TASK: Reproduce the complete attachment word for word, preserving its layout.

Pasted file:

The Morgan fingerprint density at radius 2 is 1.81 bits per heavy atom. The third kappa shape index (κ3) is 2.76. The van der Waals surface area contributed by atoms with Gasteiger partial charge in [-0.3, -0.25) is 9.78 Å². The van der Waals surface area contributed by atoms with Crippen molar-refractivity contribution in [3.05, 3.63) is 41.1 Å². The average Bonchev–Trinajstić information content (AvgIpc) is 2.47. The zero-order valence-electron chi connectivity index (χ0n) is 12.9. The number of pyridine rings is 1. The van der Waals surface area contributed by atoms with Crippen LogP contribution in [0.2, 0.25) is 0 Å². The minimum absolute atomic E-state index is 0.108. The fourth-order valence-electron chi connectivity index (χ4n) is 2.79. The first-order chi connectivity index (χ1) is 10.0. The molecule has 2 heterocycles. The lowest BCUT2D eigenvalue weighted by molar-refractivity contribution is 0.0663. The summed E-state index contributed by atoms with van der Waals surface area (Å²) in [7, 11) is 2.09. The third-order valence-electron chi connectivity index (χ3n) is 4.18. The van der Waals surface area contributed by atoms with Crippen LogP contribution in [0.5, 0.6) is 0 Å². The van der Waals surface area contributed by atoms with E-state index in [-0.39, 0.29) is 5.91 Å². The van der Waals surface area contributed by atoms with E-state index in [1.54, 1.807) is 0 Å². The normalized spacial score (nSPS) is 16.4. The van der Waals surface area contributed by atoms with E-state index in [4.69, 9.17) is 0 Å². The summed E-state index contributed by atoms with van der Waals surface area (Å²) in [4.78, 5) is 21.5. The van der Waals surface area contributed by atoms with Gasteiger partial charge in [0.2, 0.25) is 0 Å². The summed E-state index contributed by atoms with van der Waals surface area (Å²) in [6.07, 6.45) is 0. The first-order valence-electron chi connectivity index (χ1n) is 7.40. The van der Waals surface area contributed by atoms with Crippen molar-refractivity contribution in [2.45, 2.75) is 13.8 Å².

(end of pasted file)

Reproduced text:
The Morgan fingerprint density at radius 2 is 1.81 bits per heavy atom. The third kappa shape index (κ3) is 2.76. The van der Waals surface area contributed by atoms with Gasteiger partial charge in [-0.3, -0.25) is 9.78 Å². The van der Waals surface area contributed by atoms with Crippen molar-refractivity contribution in [3.05, 3.63) is 41.1 Å². The average Bonchev–Trinajstić information content (AvgIpc) is 2.47. The zero-order valence-electron chi connectivity index (χ0n) is 12.9. The number of pyridine rings is 1. The van der Waals surface area contributed by atoms with Crippen LogP contribution in [0.2, 0.25) is 0 Å². The minimum absolute atomic E-state index is 0.108. The fourth-order valence-electron chi connectivity index (χ4n) is 2.79. The first-order chi connectivity index (χ1) is 10.0. The molecule has 2 heterocycles. The lowest BCUT2D eigenvalue weighted by molar-refractivity contribution is 0.0663. The summed E-state index contributed by atoms with van der Waals surface area (Å²) in [7, 11) is 2.09. The third-order valence-electron chi connectivity index (χ3n) is 4.18. The van der Waals surface area contributed by atoms with Crippen LogP contribution in [0.5, 0.6) is 0 Å². The van der Waals surface area contributed by atoms with E-state index in [-0.39, 0.29) is 5.91 Å². The van der Waals surface area contributed by atoms with E-state index in [1.54, 1.807) is 0 Å². The normalized spacial score (nSPS) is 16.4. The van der Waals surface area contributed by atoms with E-state index in [4.69, 9.17) is 0 Å². The summed E-state index contributed by atoms with van der Waals surface area (Å²) in [4.78, 5) is 21.5. The van der Waals surface area contributed by atoms with Gasteiger partial charge in [0.2, 0.25) is 0 Å². The summed E-state index contributed by atoms with van der Waals surface area (Å²) in [6.07, 6.45) is 0. The first-order valence-electron chi connectivity index (χ1n) is 7.40. The van der Waals surface area contributed by atoms with Crippen molar-refractivity contribution in [2.45, 2.75) is 13.8 Å².